How to extract entities from raw text with Spacy: 3 approaches using Canadian data
TL;DR:Use the en_core_web_trftransformer model with Spacy to get much more accurate named entity recognition with multilingual text.
Entity recognition is one of the marvels or current technology, as least from a journalist’s perspective.
There was a time journalists had to read through hundreds, maybe thousands of documents, highlight names of people, companies and dates, and copy those to a spreadsheet before being able to do any kind of analysis.
Think of that scene in Spotlight when reporter Matt Carroll punches in names and dates of priests into Excel.
These days, software, with the help of AI models, can automatically detect these kinds of entities, preciously speeding up investigations.
One handy tool is Spacy, a Python library for doing all kinds of natural language tasks. It has named entity recognition (NER) functions out of the box, which work a lot of the time, but sometimes fail. I found this to be the case particularly when using Canadian texts, which often contain French names and entities, and other non-English names that the standard English models don’t recognize.
The problem with unilingual models
Regular language models are trained on texts in a single language. To make NER tools more multilingual, you would need to further train it with other language elements (for example, lots of French names). Or you’d need to run an English model over the text, then a French one, and figure out a way to combine the results later.
This can be challenging and time consuming, especially for a non-expert coder on deadlines.
This is why transformer models are such a game-changer.
I don’t pretend to understand these models, but they’re a huge leap in NLP, and they’re revolutionizing everything from translation to chatbots to text generation.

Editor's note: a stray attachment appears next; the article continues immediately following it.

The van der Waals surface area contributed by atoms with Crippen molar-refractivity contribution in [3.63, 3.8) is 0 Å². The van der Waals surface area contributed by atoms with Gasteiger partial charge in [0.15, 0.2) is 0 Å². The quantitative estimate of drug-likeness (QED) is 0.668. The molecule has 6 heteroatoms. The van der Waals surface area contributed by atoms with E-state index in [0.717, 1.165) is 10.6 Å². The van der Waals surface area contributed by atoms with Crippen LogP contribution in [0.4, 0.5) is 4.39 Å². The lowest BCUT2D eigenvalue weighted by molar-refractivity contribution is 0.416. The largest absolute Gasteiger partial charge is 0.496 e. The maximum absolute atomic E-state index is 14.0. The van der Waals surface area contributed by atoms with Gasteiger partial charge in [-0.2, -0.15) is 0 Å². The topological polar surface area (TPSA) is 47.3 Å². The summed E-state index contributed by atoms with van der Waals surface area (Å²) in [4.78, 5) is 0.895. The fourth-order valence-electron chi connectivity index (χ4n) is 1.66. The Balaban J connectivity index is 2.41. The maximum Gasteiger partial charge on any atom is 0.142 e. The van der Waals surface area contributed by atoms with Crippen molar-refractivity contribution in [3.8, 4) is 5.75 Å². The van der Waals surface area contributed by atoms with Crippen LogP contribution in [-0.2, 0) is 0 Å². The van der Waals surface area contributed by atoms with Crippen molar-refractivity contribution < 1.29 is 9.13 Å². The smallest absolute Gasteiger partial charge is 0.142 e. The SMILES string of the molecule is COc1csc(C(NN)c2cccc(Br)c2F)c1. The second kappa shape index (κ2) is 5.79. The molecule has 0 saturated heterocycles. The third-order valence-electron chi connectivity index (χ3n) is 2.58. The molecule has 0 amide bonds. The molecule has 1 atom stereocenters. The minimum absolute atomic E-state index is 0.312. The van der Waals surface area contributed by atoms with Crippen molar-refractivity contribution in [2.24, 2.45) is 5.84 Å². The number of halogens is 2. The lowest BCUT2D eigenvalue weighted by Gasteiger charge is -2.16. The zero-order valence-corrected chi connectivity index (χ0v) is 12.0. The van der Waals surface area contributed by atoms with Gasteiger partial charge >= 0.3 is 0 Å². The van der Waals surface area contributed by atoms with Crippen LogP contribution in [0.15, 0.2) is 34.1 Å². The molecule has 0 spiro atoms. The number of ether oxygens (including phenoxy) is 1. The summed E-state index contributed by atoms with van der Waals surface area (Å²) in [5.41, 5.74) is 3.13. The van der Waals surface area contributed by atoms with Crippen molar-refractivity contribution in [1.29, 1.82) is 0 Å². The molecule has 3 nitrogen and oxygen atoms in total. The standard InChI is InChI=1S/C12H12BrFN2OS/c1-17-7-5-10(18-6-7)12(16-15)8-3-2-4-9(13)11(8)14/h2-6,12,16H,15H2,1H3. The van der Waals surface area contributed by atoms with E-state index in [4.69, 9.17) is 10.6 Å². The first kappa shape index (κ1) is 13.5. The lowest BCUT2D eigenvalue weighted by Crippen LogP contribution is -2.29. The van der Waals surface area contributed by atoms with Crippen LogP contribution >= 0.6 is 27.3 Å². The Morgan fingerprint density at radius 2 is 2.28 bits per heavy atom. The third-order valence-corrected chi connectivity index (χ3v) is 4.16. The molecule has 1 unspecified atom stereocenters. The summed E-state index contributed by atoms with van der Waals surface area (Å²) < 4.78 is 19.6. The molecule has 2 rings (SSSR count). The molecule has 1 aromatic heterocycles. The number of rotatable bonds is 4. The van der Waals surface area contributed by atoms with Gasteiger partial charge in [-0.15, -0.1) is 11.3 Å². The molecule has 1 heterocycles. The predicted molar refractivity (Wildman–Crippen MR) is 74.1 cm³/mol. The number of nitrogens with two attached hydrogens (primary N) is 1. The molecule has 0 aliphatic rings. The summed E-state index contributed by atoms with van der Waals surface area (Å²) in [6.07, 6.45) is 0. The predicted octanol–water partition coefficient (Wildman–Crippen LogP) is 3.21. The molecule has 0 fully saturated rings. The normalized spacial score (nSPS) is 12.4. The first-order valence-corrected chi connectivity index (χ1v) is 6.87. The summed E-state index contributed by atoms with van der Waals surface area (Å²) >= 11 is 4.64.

In this post, I’ll compare two standard English models in Spacy with a transformer model in parsing Canadian government texts: the appointments of people to public positions, which contains names and places that that standard models don’t recognize.
First, I’ll use the en_core_web_sm model, which is the smallest and probably most used model. Assuming I have a pandas Series text containing my seven paragraphs:
from spacy import displacy
nlp = spacy.load("en_core_web_sm")
docs = list(nlp.pipe(text))
for doc in docs:
This is the result:
Right away we see that most names were not recognized as names. Even English names! And some names with honorifics like “The Honourable” were recognized as products, while others were organizations. Roles like “Chairperson” are names. Organizations like North Atlantic Salmon Conservation Organization are locations.
This won’t cut it when we’re dealing with hundreds of such paragraphs.
Here’s the result of the same code, but using the en_core_web_lg model, which is much larger.
More names were recognized but not all. Fewer entities are mislabelled but some names with titles are still being parsed as organizations. This is only marginally better than the small model
And here’s the same data parsed with the en_core_web_trf model. Note that transformer models take a lot longer to run because they’re deep learning neural networks, and need good Nvidia GPUs to run efficiently. On my machine with an Intel graphics card, it took nearly 40 minutes to process a few hundred paragraphs.